Colombia drought: Four-minute showers - a parched Bogota rations water

About ten million residents of the Colombian capital Bogota are being forced to ration water amid crippling shortages due to a severe drought.

It comes as the El Niño climate phenomenon pushes reservoir levels to their lowest point in decades.

Officials have split the region around the capital into nine zones - each zone taking turns to switch off water services for 24 hours.

Hospitals and schools are exempt. The city's mayor called the situation dire.

Restrictions announced earlier in the week came into force on Thursday. Authorities will reassess the situation every two weeks under the rationing plan.

"Let's not waste a drop of water in Bogota at this time," Mayor Carlos Fernando Galán said in a press conference to announce the measure.

"That will help us so that these restrictions can be lifted more quickly or reduced," he continued.

A lack of rain and unusual heat has seen Colombia's reservoirs dry up at an alarming rate.

The Chuza reservoir, part of the system which provides around 70% of the city's water, is at less than 17% capacity.

The mayor said this was the lowest point in 40 years.

Colombian President Gustavo Petro took to Twitter/X on Thursday to say he had ordered "a substantial change" to protect water resources over the next 30 years.

He also warned against "unhindered urbanisation" and criticised the "pillaging" of natural aquifers by the agriculture and construction industries.

Meanwhile, residents are cutting down on their water usage.

"There are things we can no longer do, like washing the car," Clara Escobar, who lives in the city's suburbs, told AFP news agency.

“I take a four-minute shower maximum and I avoid washing clothes,” said fellow resident Isaac Sandoval.

Experts have tied the issue, in part, to the current El Niño period, in which global temperatures typically increase.

Mexico City and Uruguay's capital Montevideo have also faced water shortages in recent years.

Climate change has also been deemed a major driver of drought, as well as rapid urbanisation and poor infrastructure.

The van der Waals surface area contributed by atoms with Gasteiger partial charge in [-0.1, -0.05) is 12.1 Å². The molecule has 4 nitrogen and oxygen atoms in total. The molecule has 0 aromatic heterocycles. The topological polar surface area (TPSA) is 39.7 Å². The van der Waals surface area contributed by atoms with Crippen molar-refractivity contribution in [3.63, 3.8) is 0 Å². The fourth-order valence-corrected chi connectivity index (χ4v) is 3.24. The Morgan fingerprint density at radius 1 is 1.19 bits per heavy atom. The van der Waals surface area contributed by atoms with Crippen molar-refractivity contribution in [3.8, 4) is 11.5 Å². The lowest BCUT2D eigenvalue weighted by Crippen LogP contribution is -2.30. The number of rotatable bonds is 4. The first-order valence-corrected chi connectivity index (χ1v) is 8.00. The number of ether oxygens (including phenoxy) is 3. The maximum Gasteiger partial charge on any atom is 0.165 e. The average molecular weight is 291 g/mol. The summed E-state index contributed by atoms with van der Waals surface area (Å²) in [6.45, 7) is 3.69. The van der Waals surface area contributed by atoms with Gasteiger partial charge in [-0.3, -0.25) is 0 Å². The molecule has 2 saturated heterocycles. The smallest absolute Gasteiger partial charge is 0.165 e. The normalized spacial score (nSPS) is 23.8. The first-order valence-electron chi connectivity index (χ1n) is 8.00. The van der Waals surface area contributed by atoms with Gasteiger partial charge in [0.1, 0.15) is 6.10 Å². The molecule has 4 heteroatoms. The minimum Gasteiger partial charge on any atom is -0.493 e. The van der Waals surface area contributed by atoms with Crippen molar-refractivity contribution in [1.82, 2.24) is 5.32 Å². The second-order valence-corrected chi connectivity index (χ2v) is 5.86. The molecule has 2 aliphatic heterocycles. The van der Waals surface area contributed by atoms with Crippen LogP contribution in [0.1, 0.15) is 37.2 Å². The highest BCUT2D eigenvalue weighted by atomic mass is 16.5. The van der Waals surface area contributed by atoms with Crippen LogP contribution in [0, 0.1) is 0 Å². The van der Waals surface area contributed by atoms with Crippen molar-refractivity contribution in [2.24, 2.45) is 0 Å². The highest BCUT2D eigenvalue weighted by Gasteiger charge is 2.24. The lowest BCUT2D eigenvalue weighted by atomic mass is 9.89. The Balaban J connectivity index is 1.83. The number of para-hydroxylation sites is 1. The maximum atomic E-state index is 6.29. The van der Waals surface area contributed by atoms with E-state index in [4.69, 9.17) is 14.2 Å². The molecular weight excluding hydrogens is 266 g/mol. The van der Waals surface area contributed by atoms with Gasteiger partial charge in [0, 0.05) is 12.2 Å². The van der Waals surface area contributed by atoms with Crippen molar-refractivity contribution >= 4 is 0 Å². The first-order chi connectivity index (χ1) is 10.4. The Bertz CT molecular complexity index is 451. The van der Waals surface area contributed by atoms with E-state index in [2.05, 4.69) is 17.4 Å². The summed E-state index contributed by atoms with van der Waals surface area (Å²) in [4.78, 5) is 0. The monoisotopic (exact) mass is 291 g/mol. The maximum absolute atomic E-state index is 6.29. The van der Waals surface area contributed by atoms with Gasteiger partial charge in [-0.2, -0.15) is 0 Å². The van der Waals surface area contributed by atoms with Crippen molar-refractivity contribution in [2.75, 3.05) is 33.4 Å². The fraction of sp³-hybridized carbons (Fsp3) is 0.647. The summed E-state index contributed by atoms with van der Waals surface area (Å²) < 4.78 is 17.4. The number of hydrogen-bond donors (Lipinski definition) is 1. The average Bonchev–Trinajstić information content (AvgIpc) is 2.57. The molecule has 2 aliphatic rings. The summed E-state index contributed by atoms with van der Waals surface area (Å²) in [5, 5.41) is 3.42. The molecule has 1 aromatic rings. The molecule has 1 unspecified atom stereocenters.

Not all droughts are due to climate change but excess heat in the atmosphere is drawing more moisture out of the earth and making droughts worse.

The world has already warmed by about 1.2C since since the industrial era began and temperatures will keep rising unless governments around the world make steep cuts to emissions.

As usual the blame is placed on consumers and people are told to not wash their cars and take short showers, even though in Colombia only about 25% of the water usage is for domestic uses. Need more water? Go to the farmers and industry that use the other 75%. Also, stop killing all of your wetlands and replacing them with palm oil plantations and cattle ranches. Also stop your industries from polluting your largest river so much that is not drinkable. Journalists and editors are culpable in this too, you see all of these water shortage articles and they rarely ever focus on the actual users and causes. Instead it is always "people should stop watering lawns!!".

It has been known this was coming in Colombia for years. I remember the World Bank or IMF or one of those types did a risk report on this 3-4 years ago. As usual, the politicians don't want to do anything about it until it is too late. Well they are finding out now... and they still aren't doing anything except pointing the finger at regular people instead of taking actual impactful actions because oh no we can't impact profit margins.

Now now, they weren't doing nothing. I'm sure they were very hard at work figuring out the best way for them to personally profit from the water problems they've allowed to happen.

It does seem to me that changing agricultural water use would take seasons, and it would cause large changes in the type of food produced, which could cause economic issues and even unrest. Changing polluting industry, yes, but again, not instant. Pollution mitigation is expensive and takes a lot of time; the US passed the Clean Water Act in what, 1972? And we are still not using it to its full extent 52 years later.

However, citizens waste a *lot* of water on many things that are not strictly necessary, and they can stop doing them right away. It's a quick hit, not a long term solution. But it's a good place to start. Eliminating grass lawns alone would be a great start, especially with the knock-on effects on pollution. Banning backyard pools and building natatoria would be another great step, as would be mandating reduced vehicle washing. More efficient clothes washers may be a dream for a country like Colombia.

They still need to clean up industry in a big way - a huge economic and political and legal challenge. And they need to change farm crops and methods. Again, disruptive and long term. This is a political problem and one that will take courage to address. But since there is a short term tool available, they need to use it.

Long term success will not depend primarily on citizens reducing use, but on the changes that are bigger and take longer to effect. It remains to be seen if the politicians will take advantage of the time granted by the emergency measures to fix things, or just hope that the emergency ends and not make changes.

My money is on the latter.

Dubai's airport